As floods yet again devastate Shrewsbury, Craig Jackson has urged the public to be vigilant and not to cause avoidable incidents.
Teams at Shropshire Fire and Rescue Service have been working through the day and night to rescue people stranded in cars across the county after they drove into flood water.
The impact of the floods has put more strain on the fire service as new Covid-19 regulations require firefighters to self-isolate for 10 days if they come into contact with some who test positive – this could mean a whole team off at once.
Mr Jackson said that people should be vigilant and not to drive through flood water or even walk through it as there so many dangers.
"One of the main things at the moment is the impact of incidents that are avoidable," he said. "We appreciate there are incidents that are accidental. But people driving into flood water is an incident that can be avoided.
"The general public have to help us. We are in a challenging situation, trying to maintain our availability and remain Covid-safe. The pandemic is having a huge impact on our staffing.
"When an appliance is out on a job, if one person in that appliance tests positive, the whole team has to self-isolate for 10 days. This puts a massive strain on us. The public have to remain vigilant."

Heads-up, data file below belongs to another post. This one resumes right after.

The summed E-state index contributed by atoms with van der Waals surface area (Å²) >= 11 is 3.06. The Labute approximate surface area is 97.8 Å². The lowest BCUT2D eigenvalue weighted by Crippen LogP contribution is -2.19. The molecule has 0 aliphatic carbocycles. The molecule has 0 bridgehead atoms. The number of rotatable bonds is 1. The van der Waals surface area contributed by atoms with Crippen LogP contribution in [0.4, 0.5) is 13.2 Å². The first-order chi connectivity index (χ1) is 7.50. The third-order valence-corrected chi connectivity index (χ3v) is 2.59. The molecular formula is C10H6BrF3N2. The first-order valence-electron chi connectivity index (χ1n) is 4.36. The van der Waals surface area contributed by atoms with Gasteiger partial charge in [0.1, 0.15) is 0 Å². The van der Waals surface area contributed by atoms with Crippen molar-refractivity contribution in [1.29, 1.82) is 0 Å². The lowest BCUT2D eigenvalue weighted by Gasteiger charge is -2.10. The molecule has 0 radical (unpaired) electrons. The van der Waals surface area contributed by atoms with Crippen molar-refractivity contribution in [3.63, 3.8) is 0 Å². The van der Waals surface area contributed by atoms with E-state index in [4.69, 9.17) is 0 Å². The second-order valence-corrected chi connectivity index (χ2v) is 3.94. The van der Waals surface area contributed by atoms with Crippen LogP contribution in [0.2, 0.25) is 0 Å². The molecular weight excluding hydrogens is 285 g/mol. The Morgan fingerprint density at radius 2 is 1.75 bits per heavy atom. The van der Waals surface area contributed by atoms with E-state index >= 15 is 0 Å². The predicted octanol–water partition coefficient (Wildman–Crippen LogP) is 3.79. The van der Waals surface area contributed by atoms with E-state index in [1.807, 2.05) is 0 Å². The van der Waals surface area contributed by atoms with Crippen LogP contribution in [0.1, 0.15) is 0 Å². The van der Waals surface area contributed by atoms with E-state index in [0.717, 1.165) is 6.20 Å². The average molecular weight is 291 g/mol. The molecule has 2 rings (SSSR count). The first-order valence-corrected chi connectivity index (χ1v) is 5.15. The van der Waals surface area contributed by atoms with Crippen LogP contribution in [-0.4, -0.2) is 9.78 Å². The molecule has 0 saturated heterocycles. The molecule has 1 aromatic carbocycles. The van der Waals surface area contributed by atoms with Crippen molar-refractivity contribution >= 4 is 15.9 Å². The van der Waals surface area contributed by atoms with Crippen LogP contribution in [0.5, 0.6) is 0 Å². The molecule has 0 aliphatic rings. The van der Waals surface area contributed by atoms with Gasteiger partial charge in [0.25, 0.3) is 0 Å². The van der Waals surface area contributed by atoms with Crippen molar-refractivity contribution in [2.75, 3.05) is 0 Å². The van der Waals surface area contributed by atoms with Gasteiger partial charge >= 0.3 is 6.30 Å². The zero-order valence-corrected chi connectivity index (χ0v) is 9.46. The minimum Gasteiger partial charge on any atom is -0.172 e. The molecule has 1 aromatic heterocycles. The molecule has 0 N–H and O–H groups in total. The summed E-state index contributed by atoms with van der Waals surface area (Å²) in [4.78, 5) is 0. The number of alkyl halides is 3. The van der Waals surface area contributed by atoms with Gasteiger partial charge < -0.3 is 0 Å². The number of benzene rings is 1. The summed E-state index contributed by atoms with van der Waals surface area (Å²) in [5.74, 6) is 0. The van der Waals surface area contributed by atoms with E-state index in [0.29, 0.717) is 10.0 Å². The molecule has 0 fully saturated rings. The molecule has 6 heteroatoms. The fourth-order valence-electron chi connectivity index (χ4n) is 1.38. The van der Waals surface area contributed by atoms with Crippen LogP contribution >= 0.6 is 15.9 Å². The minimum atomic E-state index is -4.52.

Overnight on Thursday, water rescue crews were active in the Oswestry area rescuing people from vehicles, said Mr Jackson.
"The night before we had lots of incidents where cars had come to rise in water and crews had to rescue them using our boat," he said.
"Our main advice is to look at the Government website, and the Environment Agency which provide really good information about flooding. Definitely don't drive into flood water, don't ignore road closure signs.
"As little as 30cm of water can raise a car and start to float away. A lot of the rescues we do are vans and 4x4s as they think they can make it through because they're taller but unfortunately they get stuck too.
"Don't walk through flood water as some people like to have a paddle in their wellies but don't do it. Drain covers can be lifted and so people can get trapped in drains that they can't see. When the water level is also rising, this can be a very dangerous situation."
Mr Jackson said that everyone at Shropshire Fire and Rescue has put in a lot of work over the past few months.
"I would say a massive thank you to our crews and the teams at fire control. We have had less amount of firefighters through isolation periods. So we have had crews coming in on their rest days to maintain fire cover for the region.
"They have gone above and beyond. Our motto is ready, willing and able, and I think they have proved that."